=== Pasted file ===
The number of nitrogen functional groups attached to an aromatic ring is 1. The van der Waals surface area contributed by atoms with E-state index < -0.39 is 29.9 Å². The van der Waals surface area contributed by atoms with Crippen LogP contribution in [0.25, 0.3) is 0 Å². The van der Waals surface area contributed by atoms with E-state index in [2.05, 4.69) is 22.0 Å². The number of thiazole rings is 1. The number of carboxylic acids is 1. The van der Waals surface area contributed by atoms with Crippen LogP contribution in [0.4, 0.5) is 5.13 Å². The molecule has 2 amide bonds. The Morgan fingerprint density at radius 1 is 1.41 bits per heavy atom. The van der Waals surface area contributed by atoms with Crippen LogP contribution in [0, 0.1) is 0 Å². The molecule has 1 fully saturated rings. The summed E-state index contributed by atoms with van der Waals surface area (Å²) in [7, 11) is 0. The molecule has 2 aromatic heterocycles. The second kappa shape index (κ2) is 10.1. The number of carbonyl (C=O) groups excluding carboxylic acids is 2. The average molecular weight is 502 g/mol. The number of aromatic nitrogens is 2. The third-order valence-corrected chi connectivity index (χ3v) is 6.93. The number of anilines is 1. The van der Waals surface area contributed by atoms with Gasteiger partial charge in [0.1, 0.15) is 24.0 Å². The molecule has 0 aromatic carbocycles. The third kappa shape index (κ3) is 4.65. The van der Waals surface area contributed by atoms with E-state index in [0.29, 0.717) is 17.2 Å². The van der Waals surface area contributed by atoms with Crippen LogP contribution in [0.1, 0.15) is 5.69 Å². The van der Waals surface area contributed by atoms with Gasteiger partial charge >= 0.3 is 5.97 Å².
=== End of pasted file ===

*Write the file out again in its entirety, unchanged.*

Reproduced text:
The number of nitrogen functional groups attached to an aromatic ring is 1. The van der Waals surface area contributed by atoms with E-state index < -0.39 is 29.9 Å². The van der Waals surface area contributed by atoms with Crippen LogP contribution in [0.25, 0.3) is 0 Å². The van der Waals surface area contributed by atoms with E-state index in [2.05, 4.69) is 22.0 Å². The number of thiazole rings is 1. The number of carboxylic acids is 1. The van der Waals surface area contributed by atoms with Crippen LogP contribution in [0.4, 0.5) is 5.13 Å². The molecule has 2 amide bonds. The Morgan fingerprint density at radius 1 is 1.41 bits per heavy atom. The van der Waals surface area contributed by atoms with Crippen LogP contribution in [0, 0.1) is 0 Å². The molecule has 1 fully saturated rings. The summed E-state index contributed by atoms with van der Waals surface area (Å²) in [7, 11) is 0. The molecule has 2 aromatic heterocycles. The second kappa shape index (κ2) is 10.1. The number of carbonyl (C=O) groups excluding carboxylic acids is 2. The average molecular weight is 502 g/mol. The number of aromatic nitrogens is 2. The third-order valence-corrected chi connectivity index (χ3v) is 6.93. The number of anilines is 1. The van der Waals surface area contributed by atoms with Gasteiger partial charge in [0.1, 0.15) is 24.0 Å². The molecule has 0 aromatic carbocycles. The third kappa shape index (κ3) is 4.65. The van der Waals surface area contributed by atoms with E-state index in [0.29, 0.717) is 17.2 Å². The van der Waals surface area contributed by atoms with Crippen LogP contribution in [0.1, 0.15) is 5.69 Å². The van der Waals surface area contributed by atoms with Gasteiger partial charge >= 0.3 is 5.97 Å².